As explained in yesterday's post, I have written the introductory paragraphs for 2 North American land snail families to be included in a workbook being prepared for the terrestrial gastropods workshop during the upcoming AMS meeting in Carbondale, Illinois.
I posted what I had written for the Discidae in yesterday's post. Here is what I wrote for the Punctidae.
Punctum is a Holarctic genus. The North American Punctum species are among our smallest land snails. In fact, P. smithi, whose adult shell diameters barely reach ~1.2 mm, is one of the smallest land snails in the world. Punctum are primarily woodland snails that are widespread throughout North America. The range of P. conspectum extends to Alaska. Although Punctum specimens may, on occasion, be abundant in litter samples, because of their diminutive sizes, however, live Punctum are difficult to observe and study in the wild. Consequently, virtually nothing is known about the natural histories of individual species. The European P. pygmaeum is known to be able to reproduce without mating in captivity. The anatomies of most North American Punctum species have also not been studied.Any errors and significant omissions of information will be corrected before the final version goes in the workbook.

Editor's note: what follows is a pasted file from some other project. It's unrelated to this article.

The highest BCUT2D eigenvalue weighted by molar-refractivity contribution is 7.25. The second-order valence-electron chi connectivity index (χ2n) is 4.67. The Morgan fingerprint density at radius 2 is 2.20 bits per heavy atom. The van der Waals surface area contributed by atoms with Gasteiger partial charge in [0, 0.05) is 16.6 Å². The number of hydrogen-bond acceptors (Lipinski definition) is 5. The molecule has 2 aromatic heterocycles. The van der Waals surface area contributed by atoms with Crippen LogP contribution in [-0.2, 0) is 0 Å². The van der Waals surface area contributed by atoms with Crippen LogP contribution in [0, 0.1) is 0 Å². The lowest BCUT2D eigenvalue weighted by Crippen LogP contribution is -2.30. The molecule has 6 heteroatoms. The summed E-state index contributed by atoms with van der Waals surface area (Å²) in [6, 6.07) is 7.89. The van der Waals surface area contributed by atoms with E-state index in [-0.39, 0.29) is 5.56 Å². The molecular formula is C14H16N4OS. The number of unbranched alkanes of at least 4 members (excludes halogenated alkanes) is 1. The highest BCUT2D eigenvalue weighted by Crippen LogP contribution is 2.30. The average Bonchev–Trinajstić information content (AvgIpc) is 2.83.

Paralaoma caputspinulae (also known as P. servilis) is known from a few disjunct locations in western North America. It is probably a non-native species.
Punctum smithi was pictured in this post.